Just a few fast decades ago, James Holvay, a preteen from Brookfield, Illinois, would get his first guitar. He assembled his first band, Jimmy and the Jesters, as a teenager. Swept up in his love of the early groove of R&B music, he would ultimately become a fulltime musician, songwriter, and band co-founder for the next 20 years of his life. What was at first a high school flirtation with music, saw Holvay through college and propelled him head-first into a burgeoning new Wild West known as the recording industry, and eventually, the music business.
But, if you’d have predicted in 1965, when he wrote “Kind of a Drag,” and made a rough demo recording of that song for Carl Bonafede to take back to his band, The Buckinghams, for consideration that James Holvay would be releasing his first solo music video in his career in 2021, after a lifetime of making music with a successful business career sandwiched in the middle, well, you should have picked some lotto numbers too, because indeed he has done just that.
Inside tips to check out in this brilliant video: authenticity is key in that the black and white TV retrocast of Holvay performing features the time-appropriate Continental tie you’d find on talented troubadours back in the day. Next, that gorgeous guitar is actually the one Holvay used to write his new music on—his Epiphone Joe Pass model.
Recall, in April this year, Holvay released five original songs he wrote recently, inspired by the “sweet soul sounds” of Gene Chandler, Curtis Mayfield, and Major Lance because he has loved their music so much through the years.
His EP included: “Still the Fool,” “Love Has Found a Way,” “Working on It,” “Talking About,” and of course, “Sweet Soul Song.” Fans of The Buckinghams, fans of iconic soul music, and fans of 60s Chicagoland bands alike embraced Holvay’s newest creations as being a refreshing visit to the best days of rock and soul. Since April, listeners and fans have embraced the new music on his YouTube channel and on Spotify.
Most Chicago and Midwest music fans from South Dakota to Indiana with California and Las Vegas in the mix know of Holvay’s most popular musical collective—the band, The MOB, a group of professional musicians whose live performances were their primary claim to fame more so than their recordings. This was primarily because, without video, recording the energy and stage presence (and antics) of The MOB is much like trying to capture lightning in a bottle.
Back in the days when Holvay was performing and playing a key role in The MOB, he gave three more songs he and fellow MOBster Gary Beisbier had written to The Buckinghams to launch their band's sound, which cemented their identity as they were arranged for a strong horn section, cementing their sound as a Chicago pop rock horn band. Therefore, Holvay has always had multiple pathways to success as a songwriter, both with The Buckinghams and several other Chicago acts. He and Beisbier wrote most of the hits for The MOB as well. It’s all a matter of being solid in music theory combined with a keen ear for what audiences love to hear and to dance to.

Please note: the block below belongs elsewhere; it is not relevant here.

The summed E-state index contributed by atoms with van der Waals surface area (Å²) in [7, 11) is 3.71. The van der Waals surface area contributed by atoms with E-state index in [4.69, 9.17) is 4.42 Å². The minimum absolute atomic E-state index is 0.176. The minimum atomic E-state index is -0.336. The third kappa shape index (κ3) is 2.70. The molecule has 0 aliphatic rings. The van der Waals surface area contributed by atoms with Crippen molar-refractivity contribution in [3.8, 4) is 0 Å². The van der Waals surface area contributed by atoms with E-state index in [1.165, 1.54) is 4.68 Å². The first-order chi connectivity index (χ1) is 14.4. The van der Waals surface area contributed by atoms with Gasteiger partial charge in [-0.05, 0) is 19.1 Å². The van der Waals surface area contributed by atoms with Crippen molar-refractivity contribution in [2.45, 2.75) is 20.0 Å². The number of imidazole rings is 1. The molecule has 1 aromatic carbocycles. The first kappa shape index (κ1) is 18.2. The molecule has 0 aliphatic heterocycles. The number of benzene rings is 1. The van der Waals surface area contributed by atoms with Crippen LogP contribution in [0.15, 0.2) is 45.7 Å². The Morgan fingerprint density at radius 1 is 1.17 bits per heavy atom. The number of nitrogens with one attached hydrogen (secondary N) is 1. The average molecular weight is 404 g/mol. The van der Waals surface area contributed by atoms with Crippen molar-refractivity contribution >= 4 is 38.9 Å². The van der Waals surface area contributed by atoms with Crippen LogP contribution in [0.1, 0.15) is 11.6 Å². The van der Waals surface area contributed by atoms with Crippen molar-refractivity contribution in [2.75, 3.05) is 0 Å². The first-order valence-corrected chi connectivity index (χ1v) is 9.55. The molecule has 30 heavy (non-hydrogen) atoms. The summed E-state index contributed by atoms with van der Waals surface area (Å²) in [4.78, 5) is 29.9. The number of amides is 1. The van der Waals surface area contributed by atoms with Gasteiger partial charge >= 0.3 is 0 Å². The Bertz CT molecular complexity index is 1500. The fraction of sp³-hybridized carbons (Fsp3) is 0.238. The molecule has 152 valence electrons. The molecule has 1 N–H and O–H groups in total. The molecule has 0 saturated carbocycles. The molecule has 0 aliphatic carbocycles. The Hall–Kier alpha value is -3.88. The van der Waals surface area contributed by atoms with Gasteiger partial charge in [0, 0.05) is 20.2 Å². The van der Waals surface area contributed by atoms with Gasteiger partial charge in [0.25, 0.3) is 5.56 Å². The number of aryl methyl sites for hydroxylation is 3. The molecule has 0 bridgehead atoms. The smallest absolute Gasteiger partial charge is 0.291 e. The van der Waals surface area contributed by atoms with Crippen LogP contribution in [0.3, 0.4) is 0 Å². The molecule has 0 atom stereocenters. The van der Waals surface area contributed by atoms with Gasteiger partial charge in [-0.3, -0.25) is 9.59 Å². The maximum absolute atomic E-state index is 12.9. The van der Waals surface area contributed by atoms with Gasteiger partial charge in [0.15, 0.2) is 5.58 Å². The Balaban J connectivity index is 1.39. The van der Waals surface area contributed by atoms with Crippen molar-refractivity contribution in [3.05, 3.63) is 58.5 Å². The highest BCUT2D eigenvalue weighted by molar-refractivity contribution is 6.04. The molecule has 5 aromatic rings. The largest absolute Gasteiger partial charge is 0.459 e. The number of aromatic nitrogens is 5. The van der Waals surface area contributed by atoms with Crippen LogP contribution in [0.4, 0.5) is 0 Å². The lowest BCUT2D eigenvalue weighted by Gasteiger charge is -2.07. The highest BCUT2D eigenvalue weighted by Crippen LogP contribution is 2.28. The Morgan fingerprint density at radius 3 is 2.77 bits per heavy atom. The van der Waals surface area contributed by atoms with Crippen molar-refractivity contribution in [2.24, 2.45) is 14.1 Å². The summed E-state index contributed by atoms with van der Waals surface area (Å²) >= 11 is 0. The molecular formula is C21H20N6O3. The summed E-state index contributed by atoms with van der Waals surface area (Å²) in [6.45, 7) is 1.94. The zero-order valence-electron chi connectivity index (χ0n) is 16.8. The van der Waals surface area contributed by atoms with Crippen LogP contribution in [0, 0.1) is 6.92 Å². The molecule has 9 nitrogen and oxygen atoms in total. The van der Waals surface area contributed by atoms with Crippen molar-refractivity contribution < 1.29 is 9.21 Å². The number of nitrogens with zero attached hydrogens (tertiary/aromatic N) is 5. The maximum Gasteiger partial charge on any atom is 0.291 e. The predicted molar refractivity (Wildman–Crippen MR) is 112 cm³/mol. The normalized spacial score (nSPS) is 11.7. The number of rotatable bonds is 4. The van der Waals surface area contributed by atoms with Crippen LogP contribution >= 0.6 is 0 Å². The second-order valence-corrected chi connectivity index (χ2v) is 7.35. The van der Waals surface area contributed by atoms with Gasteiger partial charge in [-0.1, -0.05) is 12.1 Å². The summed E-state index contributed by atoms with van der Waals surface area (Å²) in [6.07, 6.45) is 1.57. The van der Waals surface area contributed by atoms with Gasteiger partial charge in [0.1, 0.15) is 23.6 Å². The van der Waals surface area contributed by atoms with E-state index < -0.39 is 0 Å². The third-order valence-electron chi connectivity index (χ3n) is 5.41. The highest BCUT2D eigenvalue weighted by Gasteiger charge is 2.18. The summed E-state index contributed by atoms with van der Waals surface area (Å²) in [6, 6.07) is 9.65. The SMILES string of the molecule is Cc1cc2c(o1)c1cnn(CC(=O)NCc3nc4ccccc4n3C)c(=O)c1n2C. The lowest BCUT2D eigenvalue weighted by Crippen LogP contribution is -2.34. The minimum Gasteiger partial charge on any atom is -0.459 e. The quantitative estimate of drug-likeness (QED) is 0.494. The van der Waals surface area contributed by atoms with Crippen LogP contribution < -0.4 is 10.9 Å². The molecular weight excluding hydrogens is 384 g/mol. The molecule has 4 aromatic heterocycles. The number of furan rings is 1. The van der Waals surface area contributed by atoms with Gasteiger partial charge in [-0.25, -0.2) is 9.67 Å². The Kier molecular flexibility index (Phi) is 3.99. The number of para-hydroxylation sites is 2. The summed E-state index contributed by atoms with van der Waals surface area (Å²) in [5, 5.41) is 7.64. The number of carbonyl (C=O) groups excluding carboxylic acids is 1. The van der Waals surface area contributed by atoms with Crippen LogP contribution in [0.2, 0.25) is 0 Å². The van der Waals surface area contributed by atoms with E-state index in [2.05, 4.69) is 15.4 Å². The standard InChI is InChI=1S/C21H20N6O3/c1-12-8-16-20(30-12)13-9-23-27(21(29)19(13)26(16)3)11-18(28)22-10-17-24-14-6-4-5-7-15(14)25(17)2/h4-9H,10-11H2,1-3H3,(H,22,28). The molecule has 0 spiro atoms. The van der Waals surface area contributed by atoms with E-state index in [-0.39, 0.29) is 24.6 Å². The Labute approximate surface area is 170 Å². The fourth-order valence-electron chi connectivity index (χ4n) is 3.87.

As evidence just check out the 2012 performance of most of the band as they traveled to Sioux Falls, South Dakota to be inducted in their Rock and Roll Hall of Fame in 2011:
Holvay’s sense of authenticity is as keen as his songwriting, so when it came time to take a photo for his 2021 EP cover, a light bulb went off over his head as he said, “I have an idea.” Standard Holvay stuff—pick a cover he liked of a favorite artist and recreate it as an homage to the work. Case in point, take a look at Gene Chandler’s “Just Be True” album cover and then Holvay’s “Sweet Soul Music.” Inside note—they still make those chairs! Excellent homage to the original soul man from the man known for decades as “Jimmy Soul,” his nickname in The MOB.
Paydays, you order the steak. But when you have a family and responsibilities, music often takes a back seat to the priorities of a day job and career you enter as your primary occupation for the next several decades. Most people who leave never return; they just smile and reminisce over the grand ol’ days. Still the question lingers heavy in the air: can you ever go back? Holvay’s response: “Yes, you can.”
Holvay successfully mastered two “day job” careers over a 2.5-decade time span before retiring and re-entry into the music world he loved so much. Of all the accolades and positive outcomes resulting from the successful debut of new music after a hiatus of any length, Holvay continues to receive a very warm "Welcome Back."
One should remember, though, that before the release of his EP, "Sweet Soul Music," there was new music and lyrics by Holvay that helped make the performance of the sold-out show, "Eastside Heartbeats" possible--the 2016 production about the rise of the "East L.A. Music" sound. This production included the talents of author and director, S.E. Feinberg; book writer and cowriter of some of the songs' lyrics, Tom Waldman; and an amazing cast of talented musicians and actors.
In the period of time since, Holvay has continued with several creative projects but remained consistent writing and working on new material, following his muse and his heart, so devoted to the true sounds of the soul music he grew up on.
The result is now the debut of his very first official solo video, even though his music has been preserved in numerous group videos through the years. Rumor has it that there could be more Holvay originals in the works readied for a new recording session now. Stay tuned to find out what the writer of “Kind of a Drag” has coming next. Who knows? It could be a new song for The Buckinghams. Never say never!